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Utility Problems with Landlords

January 2020

Landlords must provide working equipment for utilities including heat, electricity, plumbing, and both hot and cold running water. If any of your utilities don’t work, ask your landlord to fix the problem.

Heat: Your landlord must provide equipment that can heat your home to at least 65°. If your furnace won’t heat your home to 65°, your landlord must fix or replace the broken heater. If your landlord is responsible for heating, they must provide fuel or pay the heat bill.

Gas, electricity, and water: Your landlord must provide equipment for these services.

You don’t have to pay for the utilities used by other renters or used in areas shared with other renters.

Los propietarios deben proporcionar los equipos para servicios públicos en buen estado de funcionamiento incluyendo calefacción, electricidad, plomería, y agua corriente fría y caliente. Si alguno de sus servicios públicos no funciona, pídale a su propietario que le arregle el problema.

Calefacción: Su propietario tiene que proporcionarle equipo de calefacción que pueda calentar su casa a un mínimo de 65°. Si el equipo de calefacción no calienta su hogar a 65°, el propietario debe reparar o reemplazar el calentador que no funciona. Si el propietario es responsable de la calefacción, él debe proporcionar el combustible o pagar la factura de la calefacción.

Gas, electricidad o agua: Su propietario debe proporcionar los equipos necesarios para estos servicios.

Usted no tiene que pagar por servicios públicos utilizados por otros inquilinos o utilizados en áreas compartidas con otros inquilinos.

What should I do if my utilities aren’t working?

1) Ask your landlord to fix the problem.

If you ask in person, try to make sure there is a witness with you.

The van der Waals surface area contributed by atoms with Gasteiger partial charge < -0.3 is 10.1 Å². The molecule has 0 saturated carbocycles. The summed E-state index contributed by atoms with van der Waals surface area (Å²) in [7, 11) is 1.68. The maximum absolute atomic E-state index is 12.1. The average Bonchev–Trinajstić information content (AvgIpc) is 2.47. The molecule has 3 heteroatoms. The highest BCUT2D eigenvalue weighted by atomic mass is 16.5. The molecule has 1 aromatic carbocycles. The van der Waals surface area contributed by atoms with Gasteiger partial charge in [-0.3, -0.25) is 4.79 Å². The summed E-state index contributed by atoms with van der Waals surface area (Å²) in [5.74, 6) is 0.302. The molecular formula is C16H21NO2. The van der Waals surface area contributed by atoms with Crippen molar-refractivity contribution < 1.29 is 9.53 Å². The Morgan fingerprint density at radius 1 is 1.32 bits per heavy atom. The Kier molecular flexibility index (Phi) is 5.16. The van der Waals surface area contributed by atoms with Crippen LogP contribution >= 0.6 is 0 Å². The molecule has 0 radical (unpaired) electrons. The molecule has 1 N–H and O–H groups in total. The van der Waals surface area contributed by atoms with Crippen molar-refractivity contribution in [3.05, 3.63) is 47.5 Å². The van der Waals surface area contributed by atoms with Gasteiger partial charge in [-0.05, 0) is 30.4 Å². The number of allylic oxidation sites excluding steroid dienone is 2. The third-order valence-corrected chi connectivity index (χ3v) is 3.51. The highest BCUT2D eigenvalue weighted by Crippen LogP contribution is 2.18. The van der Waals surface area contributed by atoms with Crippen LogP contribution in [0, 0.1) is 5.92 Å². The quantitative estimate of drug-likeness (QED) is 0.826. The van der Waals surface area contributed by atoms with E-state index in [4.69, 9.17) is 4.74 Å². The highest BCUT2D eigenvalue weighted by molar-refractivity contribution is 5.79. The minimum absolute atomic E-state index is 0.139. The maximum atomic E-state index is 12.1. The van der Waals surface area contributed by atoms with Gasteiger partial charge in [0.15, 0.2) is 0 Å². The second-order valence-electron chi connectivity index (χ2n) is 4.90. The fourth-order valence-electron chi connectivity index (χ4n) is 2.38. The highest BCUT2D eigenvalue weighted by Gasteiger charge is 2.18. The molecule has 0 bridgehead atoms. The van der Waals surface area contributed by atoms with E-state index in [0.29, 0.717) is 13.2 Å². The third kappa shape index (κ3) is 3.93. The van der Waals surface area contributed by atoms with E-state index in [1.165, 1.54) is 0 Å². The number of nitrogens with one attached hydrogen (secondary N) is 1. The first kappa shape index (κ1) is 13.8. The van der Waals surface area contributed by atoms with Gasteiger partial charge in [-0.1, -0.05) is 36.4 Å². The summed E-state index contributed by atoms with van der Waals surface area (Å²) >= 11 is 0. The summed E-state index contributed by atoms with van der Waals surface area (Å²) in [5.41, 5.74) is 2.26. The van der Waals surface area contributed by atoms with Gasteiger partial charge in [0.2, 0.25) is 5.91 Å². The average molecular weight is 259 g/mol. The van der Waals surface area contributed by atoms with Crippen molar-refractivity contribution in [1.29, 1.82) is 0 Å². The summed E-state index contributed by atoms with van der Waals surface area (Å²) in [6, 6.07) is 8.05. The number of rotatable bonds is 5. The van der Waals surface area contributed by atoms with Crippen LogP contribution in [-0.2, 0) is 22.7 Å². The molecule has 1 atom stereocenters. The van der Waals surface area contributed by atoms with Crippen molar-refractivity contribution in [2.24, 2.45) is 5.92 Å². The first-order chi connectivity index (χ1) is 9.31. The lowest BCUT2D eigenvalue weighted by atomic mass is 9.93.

If you ask in writing, keep a copies of any letters, emails, or text messages that you send.

Describe the problem and tell the landlord that you want the problem fixed right away. If you write an email or letter, you should write it in this format:

Dear [Landlord's name],

My furnace isn't working. The temperature in my apartment won’t reach 65 degrees. Please fix the furnace immediately.

If you do not fix this problem, I will have to buy or get services to fix the problem myself and subtract the cost from my rent.


[Your name]

Send the letter via certified mail with a return receipt requested or hand-deliver it to your landlord. Keep a copy for your records.

2) Call code enforcement.

If your utilities still aren’t fixed after you ask your landlord to fix them, call 2-1-1 and ask for the phone number of your town’s Code Enforcement office. In some Connecticut towns, there is a Health District office, rather than an individual code enforcement office. For example, in a town like Ansonia, a tenant would call the Naugatuck Valley Health District office. Call either the Health District office or Code Enforcement and file a complaint. If you live in a mobile home park and Code Enforcement does not respond quickly, call the Department of Consumer Complaints at 860-713-6100.

3) Call the police.

If the Code Enforcement office or Health District Offices are closed or they won’t help you, call the police. The police will check your home’s temperature and any other utilities that aren’t working. The police may call your landlord and tell him or her to fix the problem. If they don’t call or if your landlord won't fix the problem, tell the police you want your landlord arrested for violating Connecticut Law 19a-109.

Remember: The temperature in your home will go up if you use a space heater or the stove to keep warm before the police come. This can make it hard to prove how cold it was in your home.

Other options if your utilities aren’t working

Fix the problem yourself.

  • You can fix the problem on your own and subtract the cost from your rent. First, you must tell your landlord that you plan to do this and give them the chance to respond. If they agree, make sure to save a written record of your conversations with the landlord (such as emails or screenshots of texts messages showing dates and times).
  • Buy what you need, like a space heater, oil for the furnace, or propane for the hot water heater. You can also pay someone like a plumber or electrician to fix the problem. Be sure to keep your receipts.